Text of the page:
Besides the well-established BTMs by IOF and IFCC, recent publications aim to compare the levels of circulating pro- and anti-resorptive cytokines in impaired bone metabolism. Azizieh et al30 evaluated the circulatory levels of selected cytokines (pro-resorptive: TNFα – tumor necrosis factor, IL-1β, IL-6, IL-8, IL-12, IL-17 and anti-resorptive: IFN-γ – interferon, IL-4, IL-10, IL-13, TGF-β – transforming growth factor beta), adipokines (eg adiponectin), BTMs (PINP, CTX) in postmenopausal women with normal and low BMD. Although, the CTX-I levels did not indicate a significant change in serum concentration levels, PINP and PINP/CTX ratio were significantly lower in patients with low BMD compared to the normal BMD PMOP patients. The patterns of the circulatory cytokine network remained similar between groups, except for TGF-β, which was significantly greater in patients with osteopenia, compared to the osteoporosis group.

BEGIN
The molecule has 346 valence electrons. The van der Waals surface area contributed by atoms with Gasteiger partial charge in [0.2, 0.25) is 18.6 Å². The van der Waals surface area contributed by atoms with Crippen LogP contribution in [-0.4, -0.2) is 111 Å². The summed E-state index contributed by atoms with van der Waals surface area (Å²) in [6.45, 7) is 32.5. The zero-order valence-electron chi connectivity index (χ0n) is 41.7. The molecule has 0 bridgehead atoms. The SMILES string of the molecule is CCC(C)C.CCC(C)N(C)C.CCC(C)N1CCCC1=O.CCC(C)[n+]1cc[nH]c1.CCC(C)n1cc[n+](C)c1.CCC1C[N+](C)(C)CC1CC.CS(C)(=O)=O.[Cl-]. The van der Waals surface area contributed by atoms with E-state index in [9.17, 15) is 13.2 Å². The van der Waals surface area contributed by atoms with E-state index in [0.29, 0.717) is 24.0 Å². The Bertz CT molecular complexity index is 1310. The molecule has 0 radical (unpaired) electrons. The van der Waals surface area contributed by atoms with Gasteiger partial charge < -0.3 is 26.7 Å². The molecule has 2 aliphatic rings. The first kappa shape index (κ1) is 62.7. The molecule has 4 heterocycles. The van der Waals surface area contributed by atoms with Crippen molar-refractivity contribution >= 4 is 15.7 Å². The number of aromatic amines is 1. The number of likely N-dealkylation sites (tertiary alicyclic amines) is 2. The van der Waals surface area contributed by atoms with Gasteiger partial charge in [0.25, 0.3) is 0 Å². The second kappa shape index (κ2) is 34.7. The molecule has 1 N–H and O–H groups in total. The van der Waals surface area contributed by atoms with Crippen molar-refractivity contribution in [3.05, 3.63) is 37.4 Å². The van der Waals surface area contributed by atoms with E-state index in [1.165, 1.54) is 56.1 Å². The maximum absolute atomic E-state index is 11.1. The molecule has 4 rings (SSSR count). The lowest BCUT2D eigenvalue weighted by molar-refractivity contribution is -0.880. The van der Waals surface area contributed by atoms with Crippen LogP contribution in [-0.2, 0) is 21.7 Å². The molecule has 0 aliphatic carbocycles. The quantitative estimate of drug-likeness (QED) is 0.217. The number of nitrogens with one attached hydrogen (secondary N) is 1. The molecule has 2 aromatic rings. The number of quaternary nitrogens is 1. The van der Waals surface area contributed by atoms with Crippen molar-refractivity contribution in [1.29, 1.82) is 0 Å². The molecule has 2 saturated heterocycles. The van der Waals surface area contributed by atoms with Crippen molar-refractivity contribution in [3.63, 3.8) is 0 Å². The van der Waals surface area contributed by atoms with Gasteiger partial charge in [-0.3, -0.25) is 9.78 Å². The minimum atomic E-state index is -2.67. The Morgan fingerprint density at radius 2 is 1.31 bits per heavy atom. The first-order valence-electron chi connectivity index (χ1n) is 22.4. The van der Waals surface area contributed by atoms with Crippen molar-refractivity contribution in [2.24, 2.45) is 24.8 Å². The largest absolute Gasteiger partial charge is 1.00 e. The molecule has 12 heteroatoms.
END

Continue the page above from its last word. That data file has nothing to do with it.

BTMs and Their Clinical Significance Under Osteoporosis Treatment

Pharmacologic medication in osteoporosis aims the diminution of fracture risk in patients suffering from impaired bone formation. As a classification the therapeutic possibilities can be divided into two major groups: a) antiresorptive drugs – bisphosphonates, selective estrogen receptor modulators, receptor activator of nuclear factor κB (RANK) inhibitors, calcitonin, calcium, vitamin D, and phytoestrogens; b) bone remodeling drug – strontium ranelate as a dual-acting bone agent, and parathormone and Wnt signaling inhibitors as anabolic agents.31,32